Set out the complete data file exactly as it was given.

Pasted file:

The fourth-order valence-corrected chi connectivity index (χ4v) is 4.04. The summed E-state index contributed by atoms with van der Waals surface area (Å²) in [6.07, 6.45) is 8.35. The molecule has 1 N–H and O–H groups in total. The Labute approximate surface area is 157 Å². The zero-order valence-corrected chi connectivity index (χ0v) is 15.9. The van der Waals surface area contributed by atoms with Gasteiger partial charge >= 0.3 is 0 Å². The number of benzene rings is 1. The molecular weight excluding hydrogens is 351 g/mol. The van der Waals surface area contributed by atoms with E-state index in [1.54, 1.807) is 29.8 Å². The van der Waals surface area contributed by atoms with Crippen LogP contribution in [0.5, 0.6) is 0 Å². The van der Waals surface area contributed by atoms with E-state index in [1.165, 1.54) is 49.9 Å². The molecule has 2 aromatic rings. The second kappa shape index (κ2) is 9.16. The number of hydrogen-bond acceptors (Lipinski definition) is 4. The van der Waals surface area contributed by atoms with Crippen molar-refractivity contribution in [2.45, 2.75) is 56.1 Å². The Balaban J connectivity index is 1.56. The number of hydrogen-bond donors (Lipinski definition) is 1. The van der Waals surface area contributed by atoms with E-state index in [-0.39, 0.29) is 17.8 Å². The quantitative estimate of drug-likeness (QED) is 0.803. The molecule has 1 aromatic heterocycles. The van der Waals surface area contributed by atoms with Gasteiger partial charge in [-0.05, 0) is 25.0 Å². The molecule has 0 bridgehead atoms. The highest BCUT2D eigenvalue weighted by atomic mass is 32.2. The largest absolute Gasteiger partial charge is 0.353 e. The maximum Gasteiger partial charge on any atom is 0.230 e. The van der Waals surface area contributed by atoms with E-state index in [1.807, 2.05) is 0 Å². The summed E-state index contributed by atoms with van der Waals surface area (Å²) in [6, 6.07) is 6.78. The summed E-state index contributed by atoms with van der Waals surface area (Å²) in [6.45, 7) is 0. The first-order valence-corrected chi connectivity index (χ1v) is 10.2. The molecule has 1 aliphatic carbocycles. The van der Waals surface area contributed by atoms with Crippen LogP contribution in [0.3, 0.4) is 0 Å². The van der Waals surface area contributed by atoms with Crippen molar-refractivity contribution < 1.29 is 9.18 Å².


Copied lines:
The fourth-order valence-corrected chi connectivity index (χ4v) is 4.04. The summed E-state index contributed by atoms with van der Waals surface area (Å²) in [6.07, 6.45) is 8.35. The molecule has 1 N–H and O–H groups in total. The Labute approximate surface area is 157 Å². The zero-order valence-corrected chi connectivity index (χ0v) is 15.9. The van der Waals surface area contributed by atoms with Gasteiger partial charge >= 0.3 is 0 Å². The number of benzene rings is 1. The molecular weight excluding hydrogens is 351 g/mol. The van der Waals surface area contributed by atoms with E-state index in [1.54, 1.807) is 29.8 Å². The van der Waals surface area contributed by atoms with Crippen LogP contribution in [0.5, 0.6) is 0 Å². The van der Waals surface area contributed by atoms with E-state index in [1.165, 1.54) is 49.9 Å². The molecule has 2 aromatic rings. The second kappa shape index (κ2) is 9.16. The number of hydrogen-bond acceptors (Lipinski definition) is 4. The van der Waals surface area contributed by atoms with Crippen molar-refractivity contribution in [2.45, 2.75) is 56.1 Å². The Balaban J connectivity index is 1.56. The number of hydrogen-bond donors (Lipinski definition) is 1. The van der Waals surface area contributed by atoms with E-state index in [-0.39, 0.29) is 17.8 Å². The quantitative estimate of drug-likeness (QED) is 0.803. The molecule has 1 aromatic heterocycles. The van der Waals surface area contributed by atoms with Gasteiger partial charge in [-0.05, 0) is 25.0 Å². The molecule has 0 bridgehead atoms. The highest BCUT2D eigenvalue weighted by atomic mass is 32.2. The largest absolute Gasteiger partial charge is 0.353 e. The maximum Gasteiger partial charge on any atom is 0.230 e. The van der Waals surface area contributed by atoms with E-state index in [1.807, 2.05) is 0 Å². The summed E-state index contributed by atoms with van der Waals surface area (Å²) in [6, 6.07) is 6.78. The summed E-state index contributed by atoms with van der Waals surface area (Å²) in [6.45, 7) is 0. The first-order valence-corrected chi connectivity index (χ1v) is 10.2. The molecule has 1 aliphatic carbocycles. The van der Waals surface area contributed by atoms with Crippen LogP contribution in [0.3, 0.4) is 0 Å². The van der Waals surface area contributed by atoms with Crippen molar-refractivity contribution < 1.29 is 9.18 Å².